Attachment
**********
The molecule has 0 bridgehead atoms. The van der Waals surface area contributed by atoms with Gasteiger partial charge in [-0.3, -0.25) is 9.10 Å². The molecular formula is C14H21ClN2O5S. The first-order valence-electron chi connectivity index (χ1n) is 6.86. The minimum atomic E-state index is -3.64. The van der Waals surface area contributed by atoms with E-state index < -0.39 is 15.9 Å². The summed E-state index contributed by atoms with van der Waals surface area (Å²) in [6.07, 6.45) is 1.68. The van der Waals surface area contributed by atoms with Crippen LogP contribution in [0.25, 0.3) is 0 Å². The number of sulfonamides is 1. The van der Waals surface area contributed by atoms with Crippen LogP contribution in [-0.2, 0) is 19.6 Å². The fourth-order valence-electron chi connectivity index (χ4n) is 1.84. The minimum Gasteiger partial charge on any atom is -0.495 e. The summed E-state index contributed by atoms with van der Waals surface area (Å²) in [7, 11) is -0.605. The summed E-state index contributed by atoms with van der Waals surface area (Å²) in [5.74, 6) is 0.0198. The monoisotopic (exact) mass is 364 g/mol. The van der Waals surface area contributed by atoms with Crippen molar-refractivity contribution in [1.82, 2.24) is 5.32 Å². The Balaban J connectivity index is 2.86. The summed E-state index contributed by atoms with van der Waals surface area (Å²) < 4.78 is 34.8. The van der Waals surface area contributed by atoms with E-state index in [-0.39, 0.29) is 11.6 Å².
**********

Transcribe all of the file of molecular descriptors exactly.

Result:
The molecule has 0 bridgehead atoms. The van der Waals surface area contributed by atoms with Gasteiger partial charge in [-0.3, -0.25) is 9.10 Å². The molecular formula is C14H21ClN2O5S. The first-order valence-electron chi connectivity index (χ1n) is 6.86. The minimum atomic E-state index is -3.64. The van der Waals surface area contributed by atoms with E-state index < -0.39 is 15.9 Å². The summed E-state index contributed by atoms with van der Waals surface area (Å²) in [6.07, 6.45) is 1.68. The van der Waals surface area contributed by atoms with Crippen LogP contribution in [0.25, 0.3) is 0 Å². The number of sulfonamides is 1. The van der Waals surface area contributed by atoms with Crippen LogP contribution in [-0.2, 0) is 19.6 Å². The fourth-order valence-electron chi connectivity index (χ4n) is 1.84. The minimum Gasteiger partial charge on any atom is -0.495 e. The summed E-state index contributed by atoms with van der Waals surface area (Å²) in [7, 11) is -0.605. The summed E-state index contributed by atoms with van der Waals surface area (Å²) in [5.74, 6) is 0.0198. The monoisotopic (exact) mass is 364 g/mol. The van der Waals surface area contributed by atoms with Crippen molar-refractivity contribution in [1.82, 2.24) is 5.32 Å². The Balaban J connectivity index is 2.86. The summed E-state index contributed by atoms with van der Waals surface area (Å²) < 4.78 is 34.8. The van der Waals surface area contributed by atoms with E-state index in [-0.39, 0.29) is 11.6 Å².